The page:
Loading...

Akikaze - The Iceland Error

608 views

Loading...

Loading...

Rating is available when the video has been rented.
This feature is not available right now. Please try again later.
Published on Feb 10, 2011

Ever since the release of his debut album ("In the Regions of Sunreturn") in 1979, Michael Garrison has earned himself a place of respect and international renown as one of America's pioneer electronic musicians. That his music evoked beauty and majesty certainly didn't hurt that reputation.

Garrison passed away in March 2004, and he will be sadly missed by anyone who was familiar with his vibrant compositions. His music is remembered fondly by many...and several of them contributed to the following release to commemorate his shining existence.

This release from 2004 features 156 minutes of electronic music from all corners of the globe, paying sonic homage to the late Michael Garrison. Rather than do cover versions of Garrison's music, though, these musicians provided tracks of their own, many of them previously unreleased.

This collection features contributions by:

Redshift (Mark Shreeve, James Goddard, and Julian Shreeve): a haunting tune that progresses into vibrant rhythmics propelling an engaging melody that evokes heavenly realms of seething power.

Erik Wollo: Arctic airs coalesce to generate a composition of melancholy tenderness.

John Serrie: Garrison spent a lot of his music stargazing, and here Serrie follows suit for a flute-laden voyage into the sky.

Axess (Alex Stupplich): densely layered harmonics part to reveal a garden of soaring sequencers.

Venj@ (Johan Geens): e-perc threads liven this dreamy excursion into astral terrain.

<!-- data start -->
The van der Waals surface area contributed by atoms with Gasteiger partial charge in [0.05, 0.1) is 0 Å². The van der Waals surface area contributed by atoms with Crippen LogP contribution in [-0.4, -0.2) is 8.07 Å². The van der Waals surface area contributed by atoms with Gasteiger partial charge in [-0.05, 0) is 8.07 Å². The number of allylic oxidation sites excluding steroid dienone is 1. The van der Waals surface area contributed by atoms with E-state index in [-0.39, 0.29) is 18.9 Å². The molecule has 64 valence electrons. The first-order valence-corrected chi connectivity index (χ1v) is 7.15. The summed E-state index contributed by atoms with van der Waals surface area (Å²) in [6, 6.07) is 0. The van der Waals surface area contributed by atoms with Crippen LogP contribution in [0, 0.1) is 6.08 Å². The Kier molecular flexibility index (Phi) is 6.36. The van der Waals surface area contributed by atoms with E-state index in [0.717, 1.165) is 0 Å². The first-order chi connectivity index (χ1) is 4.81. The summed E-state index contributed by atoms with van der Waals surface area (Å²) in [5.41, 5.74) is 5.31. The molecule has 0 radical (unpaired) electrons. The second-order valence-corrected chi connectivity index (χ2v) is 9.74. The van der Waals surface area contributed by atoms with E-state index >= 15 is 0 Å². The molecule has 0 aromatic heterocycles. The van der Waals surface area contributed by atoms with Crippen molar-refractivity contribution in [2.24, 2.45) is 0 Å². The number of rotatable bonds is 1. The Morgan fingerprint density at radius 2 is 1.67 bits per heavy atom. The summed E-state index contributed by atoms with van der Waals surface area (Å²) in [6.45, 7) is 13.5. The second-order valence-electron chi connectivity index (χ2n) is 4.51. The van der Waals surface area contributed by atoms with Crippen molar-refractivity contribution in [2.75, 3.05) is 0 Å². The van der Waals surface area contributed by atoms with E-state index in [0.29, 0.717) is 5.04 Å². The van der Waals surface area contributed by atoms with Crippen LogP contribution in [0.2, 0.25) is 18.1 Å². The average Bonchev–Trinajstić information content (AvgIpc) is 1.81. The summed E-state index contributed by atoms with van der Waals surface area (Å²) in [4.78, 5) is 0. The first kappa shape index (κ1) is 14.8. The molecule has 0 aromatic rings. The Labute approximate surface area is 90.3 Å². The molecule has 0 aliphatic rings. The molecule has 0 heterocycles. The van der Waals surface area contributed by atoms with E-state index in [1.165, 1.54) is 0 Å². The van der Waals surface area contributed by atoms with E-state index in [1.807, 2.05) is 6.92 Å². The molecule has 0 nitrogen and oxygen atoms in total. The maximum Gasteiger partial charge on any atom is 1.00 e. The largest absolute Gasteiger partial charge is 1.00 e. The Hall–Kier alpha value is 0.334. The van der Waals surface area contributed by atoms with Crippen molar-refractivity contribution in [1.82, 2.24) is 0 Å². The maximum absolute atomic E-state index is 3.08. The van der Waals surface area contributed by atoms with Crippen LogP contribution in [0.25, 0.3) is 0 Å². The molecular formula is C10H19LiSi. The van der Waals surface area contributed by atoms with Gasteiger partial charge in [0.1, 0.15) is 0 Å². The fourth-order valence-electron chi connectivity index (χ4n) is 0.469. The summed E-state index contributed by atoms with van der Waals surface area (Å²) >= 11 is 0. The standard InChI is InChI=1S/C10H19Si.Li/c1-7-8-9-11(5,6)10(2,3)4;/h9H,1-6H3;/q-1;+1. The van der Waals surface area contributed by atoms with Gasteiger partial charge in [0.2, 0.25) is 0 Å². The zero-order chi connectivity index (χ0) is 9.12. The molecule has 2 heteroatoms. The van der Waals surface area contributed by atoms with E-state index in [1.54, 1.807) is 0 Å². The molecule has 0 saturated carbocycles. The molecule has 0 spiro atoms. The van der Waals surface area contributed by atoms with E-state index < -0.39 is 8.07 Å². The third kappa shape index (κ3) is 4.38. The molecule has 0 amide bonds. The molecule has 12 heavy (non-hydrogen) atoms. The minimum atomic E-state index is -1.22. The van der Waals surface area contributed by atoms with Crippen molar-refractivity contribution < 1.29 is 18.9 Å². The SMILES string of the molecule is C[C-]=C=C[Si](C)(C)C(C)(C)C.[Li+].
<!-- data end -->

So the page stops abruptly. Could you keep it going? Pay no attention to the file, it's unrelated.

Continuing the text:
Callisto (David Wright and David Massey): crystalline chords and pleasant rhythms conspire to produce an endearing passage from deep space back to Earth.

Gert Emmes: a very delicate track that combines soporific harmonics with meditative introspection.

Craig Padilla: extremely peaceful track that excellently captures Garrison's beautiful style of EM. (Coincidentally, this track was produced using analog equipment from Garrison's studio.)

Paul Lawler (aka Arcane): a classically tinged piece that shares bereavement with the audience.

Thought Guild (Christopher Cameron and Gregory Kyryluk--aka Alpha Wave Movement): fancilful riffs manage to communicate grief with a touch of optimistic hope.

Something Completely Different (Boele Gerkes): a specific tribute to Garrison that combines cosmically ascending sentiments with inspirational pep.

Schönwälder/Keller/Broekhuis: atmospheric electronics blend with sedate percussives to generate a palpable tranquillity.

Dom F. Scab: a slow-building piece that achieves stellar altitude with nimble-fingered electronics.

Wave World (Gert van Santen, Harry Kessels, and Rolf van Slooten): a lighthearted track that utilizes jocular riffs and snappy percussion with entertaining results,

Numina (Jesse Sola): introspection on a molecular level is explored in this ambient composition.

Rein van den Oever: a sad track that fondly remembers Garrison's more serene compositions.

Sayer: the energy steps up with this track, as lilting electronics cavort with understated rhythms.

Binar (Paul Nagle and Andy Pickford): conquering emotional loss with an expansive sonic panorama can be quite healing--and enjoyable, as this soaring composition reveals.

Rudy Adrian: surging sequencers pierce astral clouds to reach breathtaking heights of rapture.

Remy: a swaying piece that reveals how synthesizers breathe.

Rogue Element (Brendan Pollard and Jerome Ramsey): dynamics unfurl in this composition, revealing a sky of a different color.

Jeffrey Koepper: snappy e-perc intertwines with whirling electronics for a sonic "adieu."

Akikaze (Pepijn Courant): whimsy infects this uptempo track with an endearing disposition spiced with a touch of drama.

Fred Becker: solemn sentiments blend with an energized ambience.

Stephen Parsick: contemporary electronics collides with synth pop.

Cosmic Hoffmann (Klaus Hoffmann-Hoock): a sobering requiem that is rich with heartfelt sorrow. (Note: this piece was recorded in 1976 and is the first time Hoffmann used a mellotron M400.)

Overall, this release serves an ample dose of reverence that is also highly entertaining on its own, and should provide newcomers with a glimpse at the sonic stylings of numerous contemporary electronic musicians.

Loading...

When autoplay is enabled, a suggested video will automatically play next.

Up next


to add this to Watch Later

Add to

Loading playlists...